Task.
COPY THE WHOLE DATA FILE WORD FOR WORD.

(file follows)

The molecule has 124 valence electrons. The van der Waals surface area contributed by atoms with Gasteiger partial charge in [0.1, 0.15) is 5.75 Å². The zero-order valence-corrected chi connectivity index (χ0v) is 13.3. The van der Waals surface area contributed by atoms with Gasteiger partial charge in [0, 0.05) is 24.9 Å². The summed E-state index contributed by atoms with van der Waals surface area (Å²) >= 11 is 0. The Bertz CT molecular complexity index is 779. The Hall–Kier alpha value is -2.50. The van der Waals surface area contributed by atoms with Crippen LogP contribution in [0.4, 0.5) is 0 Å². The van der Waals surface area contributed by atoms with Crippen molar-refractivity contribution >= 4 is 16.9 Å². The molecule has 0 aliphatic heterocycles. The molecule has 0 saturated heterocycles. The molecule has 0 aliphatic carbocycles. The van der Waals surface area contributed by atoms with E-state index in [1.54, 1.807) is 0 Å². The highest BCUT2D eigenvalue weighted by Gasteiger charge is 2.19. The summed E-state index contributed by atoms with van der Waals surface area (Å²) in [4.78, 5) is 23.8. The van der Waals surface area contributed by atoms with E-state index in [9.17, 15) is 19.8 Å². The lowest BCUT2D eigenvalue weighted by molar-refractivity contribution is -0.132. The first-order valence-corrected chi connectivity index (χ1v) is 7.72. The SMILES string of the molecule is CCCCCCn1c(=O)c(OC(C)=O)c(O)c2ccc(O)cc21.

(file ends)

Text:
The molecule has 124 valence electrons. The van der Waals surface area contributed by atoms with Gasteiger partial charge in [0.1, 0.15) is 5.75 Å². The zero-order valence-corrected chi connectivity index (χ0v) is 13.3. The van der Waals surface area contributed by atoms with Gasteiger partial charge in [0, 0.05) is 24.9 Å². The summed E-state index contributed by atoms with van der Waals surface area (Å²) >= 11 is 0. The Bertz CT molecular complexity index is 779. The Hall–Kier alpha value is -2.50. The van der Waals surface area contributed by atoms with Crippen LogP contribution in [0.4, 0.5) is 0 Å². The van der Waals surface area contributed by atoms with Crippen molar-refractivity contribution >= 4 is 16.9 Å². The molecule has 0 aliphatic heterocycles. The molecule has 0 saturated heterocycles. The molecule has 0 aliphatic carbocycles. The van der Waals surface area contributed by atoms with E-state index in [1.54, 1.807) is 0 Å². The highest BCUT2D eigenvalue weighted by Gasteiger charge is 2.19. The summed E-state index contributed by atoms with van der Waals surface area (Å²) in [4.78, 5) is 23.8. The van der Waals surface area contributed by atoms with E-state index in [9.17, 15) is 19.8 Å². The lowest BCUT2D eigenvalue weighted by molar-refractivity contribution is -0.132. The first-order valence-corrected chi connectivity index (χ1v) is 7.72. The SMILES string of the molecule is CCCCCCn1c(=O)c(OC(C)=O)c(O)c2ccc(O)cc21.